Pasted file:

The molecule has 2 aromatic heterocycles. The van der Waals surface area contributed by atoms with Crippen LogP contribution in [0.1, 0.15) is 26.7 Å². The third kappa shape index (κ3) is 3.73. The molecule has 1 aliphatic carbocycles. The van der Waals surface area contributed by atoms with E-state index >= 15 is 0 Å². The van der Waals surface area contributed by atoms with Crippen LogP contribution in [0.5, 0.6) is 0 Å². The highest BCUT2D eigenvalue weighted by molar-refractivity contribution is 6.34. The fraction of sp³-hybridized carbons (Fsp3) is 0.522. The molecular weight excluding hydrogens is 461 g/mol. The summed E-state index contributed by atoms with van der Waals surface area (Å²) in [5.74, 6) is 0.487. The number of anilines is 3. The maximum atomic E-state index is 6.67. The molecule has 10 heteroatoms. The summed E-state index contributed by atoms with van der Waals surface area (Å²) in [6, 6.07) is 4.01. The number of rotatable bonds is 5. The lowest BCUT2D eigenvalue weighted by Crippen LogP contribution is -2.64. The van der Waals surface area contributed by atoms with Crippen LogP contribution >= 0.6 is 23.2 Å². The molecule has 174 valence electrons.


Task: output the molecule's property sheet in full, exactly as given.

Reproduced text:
The molecule has 2 aromatic heterocycles. The van der Waals surface area contributed by atoms with Crippen LogP contribution in [0.1, 0.15) is 26.7 Å². The third kappa shape index (κ3) is 3.73. The molecule has 1 aliphatic carbocycles. The van der Waals surface area contributed by atoms with E-state index >= 15 is 0 Å². The van der Waals surface area contributed by atoms with Crippen LogP contribution in [0.5, 0.6) is 0 Å². The highest BCUT2D eigenvalue weighted by molar-refractivity contribution is 6.34. The fraction of sp³-hybridized carbons (Fsp3) is 0.522. The molecular weight excluding hydrogens is 461 g/mol. The summed E-state index contributed by atoms with van der Waals surface area (Å²) in [5.74, 6) is 0.487. The number of anilines is 3. The maximum atomic E-state index is 6.67. The molecule has 10 heteroatoms. The summed E-state index contributed by atoms with van der Waals surface area (Å²) in [6, 6.07) is 4.01. The number of rotatable bonds is 5. The lowest BCUT2D eigenvalue weighted by Crippen LogP contribution is -2.64. The van der Waals surface area contributed by atoms with Crippen LogP contribution >= 0.6 is 23.2 Å². The molecule has 174 valence electrons.